Hasan's visit

Tom and Melissa visiting the school

The second visitors were Mr. Tom Schomaker and his wife Melissa.  Tom is a well known watchmaker/instructor in America, teaching in the AWCI.  Tom and Melissa are visiting countless watchmaking related establishments and were able to also make time to visit us at the school.  Tom shared many stories and tips from his 30 plus years of watchmaking experience.  It was quite informative for the students to hear the watchmaking ways of America.

Friday, November 25, 2016

On the same page

The Automatic reverser

The auto

A version of the calendar mechanism with quick set and safety features for forbidden hours
It is probably the first time all five of our students are in the same portion of the course.  This week Henrik taught the students about the automatic/self-winding mechanism and the calendar mechanism.  There is a large variation in the types of mechanism for both complications, but the general theory behind them are more or less the same.  The students get to finally put some of their movements together in whole for once!  The students not only get to assemble the mechanisms and learn how they work, but also learned how to oil the different parts of these mechanisms.
Theren doing some written exercises

Eddie finishing some timing

Simone assembling the automatic and calendar mechanisms on the 7750

Tomas working on his school watch

Next week they will start on Chronographs!  Everyone is super psyched! because, who doesn't like chronographs!

Friday, November 18, 2016

Watchmaker's tools


The students have been trying to increase their collection of tools for the past year and a half.  Second hand tools don't always come in perfect conditions, therefore, this past weekend the students made them perfect by powder coating them.  Powder coating is a layer of special paint is extremely rust and scratch resistant.  Because powder coating takes a lot of prep work, it took the students the whole Saturday to finish coating all of their tools.  The results were amazing and everyone ended the day happy and exhausted.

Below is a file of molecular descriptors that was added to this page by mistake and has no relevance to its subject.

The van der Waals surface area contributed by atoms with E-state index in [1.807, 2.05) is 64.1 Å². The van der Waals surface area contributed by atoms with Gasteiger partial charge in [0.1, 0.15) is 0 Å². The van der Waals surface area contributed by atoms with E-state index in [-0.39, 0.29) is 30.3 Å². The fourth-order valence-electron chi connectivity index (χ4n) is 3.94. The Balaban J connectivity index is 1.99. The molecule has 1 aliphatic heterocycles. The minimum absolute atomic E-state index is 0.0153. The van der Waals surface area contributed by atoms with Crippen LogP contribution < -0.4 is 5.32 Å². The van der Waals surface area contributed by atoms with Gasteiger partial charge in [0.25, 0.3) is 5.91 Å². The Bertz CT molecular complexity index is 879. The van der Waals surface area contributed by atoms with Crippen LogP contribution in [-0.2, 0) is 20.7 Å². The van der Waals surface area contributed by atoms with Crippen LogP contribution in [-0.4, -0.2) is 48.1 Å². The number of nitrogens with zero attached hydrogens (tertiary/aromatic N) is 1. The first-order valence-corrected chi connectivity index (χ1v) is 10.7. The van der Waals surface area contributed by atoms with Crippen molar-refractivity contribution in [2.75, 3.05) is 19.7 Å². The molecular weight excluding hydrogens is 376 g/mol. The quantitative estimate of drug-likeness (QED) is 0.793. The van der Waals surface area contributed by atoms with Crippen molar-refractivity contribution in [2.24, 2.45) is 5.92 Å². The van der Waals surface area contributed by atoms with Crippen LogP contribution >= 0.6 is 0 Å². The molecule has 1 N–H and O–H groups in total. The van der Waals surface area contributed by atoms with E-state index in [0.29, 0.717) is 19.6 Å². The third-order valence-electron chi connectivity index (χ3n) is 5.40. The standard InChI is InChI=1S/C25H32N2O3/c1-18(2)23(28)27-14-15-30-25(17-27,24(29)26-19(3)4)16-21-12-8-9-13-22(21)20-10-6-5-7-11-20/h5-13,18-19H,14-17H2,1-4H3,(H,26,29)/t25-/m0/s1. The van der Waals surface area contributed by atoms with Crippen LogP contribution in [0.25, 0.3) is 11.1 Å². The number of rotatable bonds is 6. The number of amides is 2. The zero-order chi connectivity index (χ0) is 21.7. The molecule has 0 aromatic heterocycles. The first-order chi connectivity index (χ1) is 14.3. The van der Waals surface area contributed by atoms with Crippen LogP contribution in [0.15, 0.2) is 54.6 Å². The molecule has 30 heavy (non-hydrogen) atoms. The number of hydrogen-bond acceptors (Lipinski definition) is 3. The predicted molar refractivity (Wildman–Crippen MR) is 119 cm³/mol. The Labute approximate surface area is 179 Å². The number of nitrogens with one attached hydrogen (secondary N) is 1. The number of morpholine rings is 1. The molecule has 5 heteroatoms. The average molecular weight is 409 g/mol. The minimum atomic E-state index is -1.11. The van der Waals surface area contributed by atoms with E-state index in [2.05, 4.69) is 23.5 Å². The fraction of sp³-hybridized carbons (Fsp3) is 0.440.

In the oven

Theren's repainted lathe

During the week Shuai and Eddie continue to practice for their hairspring exam.  This is their last exam before the Final, so they are extremely happy to be finished with them now.  All the students will be starting the Calendar and Automatic movements next week, and they are all looking forward to it.
Simone making a column wheel for his repairs

Theren centering his school watch mainplate

Tomas milling out the winding pinion slot in his school watch mainplate

Theren, Simone, and Tomas continue to work on the school project where they made another break through.  They seem to be really close to getting it to work.  All that would be left is decorating it and making it pretty for the jury!

Friday, November 11, 2016

Patrimoine d'Horlogerie

Grattage specialist at Swiss Machines

The Hauser M1, fully restored by Swiss Machines

Bergeon designing their own tools with 3D printed prototypes
Last weekend was the biannual Patrimoine d'Horlogerie day where factories in Le Locle and La Chaux-de-Fonds open their doors to the public for tours of the facilities.  It was extremely interesting for the students to see how the production works in the industry.  The students visited a case and dial making factory where they were surprised to see that not only were CNCs used, but all parts were hand adjusted by real craftsmen in their field and finished by hand.  It was also a great chance for them to create connections with both factories and the visitors on the tour.  Other places that the students visited were a diamond setting atelier, a machine restorer and a couple tool makers.  All in all, it was a great experience for the students and a big eye opener for them to see in person how the stuff they use everyday are actually made.

Tomas working on the school watch

Theren turning pivots for the project

Simone milling special parts for the project
In school, Tomas, Simone, and Theren continue to work on the secret project.  This week they made major breakthroughs, having much more faith in the success of the whole creation.  There is still a lot of fine adjusting left, but we believe the major obstacles have been overcome.

Eddie focused on hairspring adjusting

Shuai adjusting for the best timing
Shuai and Eddie have started preparing for their hairspring exams, which is the final exam before the final exam.  They completed 2 practice exams this week, and must complete 2 more next week before the big day.  Wish them luck!